A guitar in standard tuning has E-A-D-G-B-E as the tuning of the open strings. That means that when you want to play a chord that contains any of these notes, you can play the open strings. Consider the Em chord: Em You fret the A and D string at the second fret to play the notes B and E, but the four other strings are already tuned to E, G or B, so you ...


21

This line refers to the I, not to the "Allegro". As OP mentioned in the comments, the I stands for the first position, i. e. the first fret on the guitar. So the line means, that all notes under it have to be played in the first position.


21

The reason for the difference in sound is that the release of the string from the pick is faster than with fingers, which means that fewer of the upper harmonics are damped as the string is released. This gives the pick a brighter sound than the fingers.


21

If you are wanting to stick with standard tuning, then obviously there's no note lower than the low E in the open E chord - but as a chord, this D/F# (or 'first inversion' of D) might give some impression of being lower, partly because two of the strings (A and D) play a note that is a tone lower than in the open E chord: %2/.0/.0/.2/.3/.2/[D/F#] Here's a ...


21

Most instuments have key that are easier to play than others. With brass instruments, you'll see lots of pieces with two or three flats; if you go back to your beginner piano literature, you will find that much will be in C/ Am, or in G/ Em, or F / Dm. With the guitar, the "easy" keys are the ones that have open strings (E A D G b e) in their diatonic chords....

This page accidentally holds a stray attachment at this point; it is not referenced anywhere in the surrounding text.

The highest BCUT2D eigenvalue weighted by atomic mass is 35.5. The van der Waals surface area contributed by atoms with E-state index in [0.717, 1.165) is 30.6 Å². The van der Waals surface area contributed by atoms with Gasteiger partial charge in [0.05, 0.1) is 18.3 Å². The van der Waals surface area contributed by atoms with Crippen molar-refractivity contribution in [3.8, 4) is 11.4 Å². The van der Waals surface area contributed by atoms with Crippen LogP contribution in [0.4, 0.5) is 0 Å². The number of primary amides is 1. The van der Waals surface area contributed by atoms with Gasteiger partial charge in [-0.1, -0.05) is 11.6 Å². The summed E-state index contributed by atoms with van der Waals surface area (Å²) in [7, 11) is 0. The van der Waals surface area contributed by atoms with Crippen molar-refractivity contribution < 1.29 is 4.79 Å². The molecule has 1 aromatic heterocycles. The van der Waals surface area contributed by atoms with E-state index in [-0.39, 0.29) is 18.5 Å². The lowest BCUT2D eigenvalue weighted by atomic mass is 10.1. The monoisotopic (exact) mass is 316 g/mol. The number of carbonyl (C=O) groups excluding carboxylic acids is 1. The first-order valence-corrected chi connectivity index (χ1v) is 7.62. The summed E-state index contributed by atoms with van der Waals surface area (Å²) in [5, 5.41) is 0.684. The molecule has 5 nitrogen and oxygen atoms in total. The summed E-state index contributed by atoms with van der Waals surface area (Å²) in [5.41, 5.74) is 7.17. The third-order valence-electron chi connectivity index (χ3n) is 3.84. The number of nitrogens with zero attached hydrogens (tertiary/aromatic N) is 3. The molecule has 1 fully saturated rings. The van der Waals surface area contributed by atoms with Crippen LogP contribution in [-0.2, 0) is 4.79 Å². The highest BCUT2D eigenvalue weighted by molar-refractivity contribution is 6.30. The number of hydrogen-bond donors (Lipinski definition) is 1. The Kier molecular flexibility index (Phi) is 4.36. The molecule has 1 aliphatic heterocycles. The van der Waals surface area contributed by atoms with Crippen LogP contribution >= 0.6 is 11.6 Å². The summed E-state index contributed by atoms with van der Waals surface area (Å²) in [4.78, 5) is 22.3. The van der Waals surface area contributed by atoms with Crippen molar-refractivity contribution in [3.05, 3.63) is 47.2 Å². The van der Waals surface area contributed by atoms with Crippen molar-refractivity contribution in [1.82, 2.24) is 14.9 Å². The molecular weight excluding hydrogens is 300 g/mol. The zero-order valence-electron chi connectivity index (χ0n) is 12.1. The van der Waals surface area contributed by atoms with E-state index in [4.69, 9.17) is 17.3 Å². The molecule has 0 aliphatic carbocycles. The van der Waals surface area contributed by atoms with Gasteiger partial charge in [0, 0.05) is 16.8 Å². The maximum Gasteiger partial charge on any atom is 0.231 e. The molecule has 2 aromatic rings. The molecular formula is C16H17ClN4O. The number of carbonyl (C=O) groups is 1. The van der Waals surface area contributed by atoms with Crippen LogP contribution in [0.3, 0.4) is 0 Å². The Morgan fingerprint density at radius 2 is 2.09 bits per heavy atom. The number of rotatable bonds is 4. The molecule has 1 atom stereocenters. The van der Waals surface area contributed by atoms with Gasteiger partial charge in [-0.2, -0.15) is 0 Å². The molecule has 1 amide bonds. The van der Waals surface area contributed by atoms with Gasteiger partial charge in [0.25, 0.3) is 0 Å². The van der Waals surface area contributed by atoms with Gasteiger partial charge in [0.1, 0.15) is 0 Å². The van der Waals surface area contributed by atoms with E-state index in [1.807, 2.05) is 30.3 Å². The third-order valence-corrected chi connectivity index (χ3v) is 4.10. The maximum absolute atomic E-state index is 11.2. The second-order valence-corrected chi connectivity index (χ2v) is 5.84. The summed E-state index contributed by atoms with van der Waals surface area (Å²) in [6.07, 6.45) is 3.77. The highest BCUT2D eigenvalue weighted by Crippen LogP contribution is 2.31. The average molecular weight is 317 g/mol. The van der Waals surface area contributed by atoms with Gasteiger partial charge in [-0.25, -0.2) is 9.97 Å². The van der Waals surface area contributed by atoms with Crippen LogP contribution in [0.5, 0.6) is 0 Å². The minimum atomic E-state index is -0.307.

21

I would like to point out that you NEED to have nylon strings on a classical acoustic guitar. Attempting to put regular metal strings on it will damage or destroy it due to the much larger tension by those strings.


19

It's the same as on a guitar. Harmonics occur at equal divisions of the string length. Half the string is the location of the 12th fret. This produces a harmonic at twice the frequency of the open string, which is one octave higher. Dividing the string into thirds, which is at the 7th fret, produces the fifth of the 12th fret harmonic. (Halfway between the ...


19

I think the confusion here is that it doesn't matter what order the notes are in. Think of a piano for second...you can pick any D, any F# and any A anywhere on the piano regardless of what order or how much space is in between the notes and you will still have a D major triad. You can also pick 2 or 3 of any notes and you would still have a D triad. Same ...


18

It depends on what exactly you want to practice. I feel like I've answered this before so it may be a dup. If you are a musician you can always practice your craft by singing. It may sound off-topic but it really is not. The ability to sing, and process short melodies in your head, is critical to playing any instrument. So, no guitar? Practice music ...


18

Use a Drop-D tuning along with the traditional open D-major chord. Or alternatively try a DADGAD tuning and finger accordingly.


18

Reverb is actually the effect of playing in confined, walled spaces - the sound bounces off the walls giving a diffused sort of echo. In a wide open space there is zero reverb. I've never heard 'drippy'. But 'wet' and 'dry' are common terms when applying effects. The 'dry' signal is the original, clean sound. The 'wet' signal is the effect. When ...